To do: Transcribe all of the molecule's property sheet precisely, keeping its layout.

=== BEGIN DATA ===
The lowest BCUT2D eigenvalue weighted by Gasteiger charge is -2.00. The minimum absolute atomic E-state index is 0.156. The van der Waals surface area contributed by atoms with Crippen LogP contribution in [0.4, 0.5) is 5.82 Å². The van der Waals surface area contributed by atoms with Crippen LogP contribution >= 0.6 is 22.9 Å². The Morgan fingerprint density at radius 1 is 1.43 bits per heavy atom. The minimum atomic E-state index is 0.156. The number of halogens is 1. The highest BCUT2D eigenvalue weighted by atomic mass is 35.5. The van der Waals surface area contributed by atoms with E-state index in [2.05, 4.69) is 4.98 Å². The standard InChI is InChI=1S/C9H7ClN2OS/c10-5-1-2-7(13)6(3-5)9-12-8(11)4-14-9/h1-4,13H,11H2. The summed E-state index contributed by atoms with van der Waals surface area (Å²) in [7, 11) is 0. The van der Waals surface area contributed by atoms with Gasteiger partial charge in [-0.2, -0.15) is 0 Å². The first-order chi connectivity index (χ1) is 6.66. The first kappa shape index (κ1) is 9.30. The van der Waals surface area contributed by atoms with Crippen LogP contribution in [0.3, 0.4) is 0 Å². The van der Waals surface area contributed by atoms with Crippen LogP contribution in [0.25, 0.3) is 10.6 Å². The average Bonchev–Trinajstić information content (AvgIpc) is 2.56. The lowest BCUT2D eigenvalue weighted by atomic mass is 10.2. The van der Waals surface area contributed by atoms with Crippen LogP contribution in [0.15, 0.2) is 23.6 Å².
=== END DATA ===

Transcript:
The lowest BCUT2D eigenvalue weighted by Gasteiger charge is -2.00. The minimum absolute atomic E-state index is 0.156. The van der Waals surface area contributed by atoms with Crippen LogP contribution in [0.4, 0.5) is 5.82 Å². The van der Waals surface area contributed by atoms with Crippen LogP contribution >= 0.6 is 22.9 Å². The Morgan fingerprint density at radius 1 is 1.43 bits per heavy atom. The minimum atomic E-state index is 0.156. The number of halogens is 1. The highest BCUT2D eigenvalue weighted by atomic mass is 35.5. The van der Waals surface area contributed by atoms with E-state index in [2.05, 4.69) is 4.98 Å². The standard InChI is InChI=1S/C9H7ClN2OS/c10-5-1-2-7(13)6(3-5)9-12-8(11)4-14-9/h1-4,13H,11H2. The summed E-state index contributed by atoms with van der Waals surface area (Å²) in [7, 11) is 0. The van der Waals surface area contributed by atoms with Gasteiger partial charge in [-0.2, -0.15) is 0 Å². The first-order chi connectivity index (χ1) is 6.66. The first kappa shape index (κ1) is 9.30. The van der Waals surface area contributed by atoms with Crippen LogP contribution in [0.3, 0.4) is 0 Å². The van der Waals surface area contributed by atoms with Crippen LogP contribution in [0.25, 0.3) is 10.6 Å². The average Bonchev–Trinajstić information content (AvgIpc) is 2.56. The lowest BCUT2D eigenvalue weighted by atomic mass is 10.2. The van der Waals surface area contributed by atoms with Crippen LogP contribution in [0.15, 0.2) is 23.6 Å².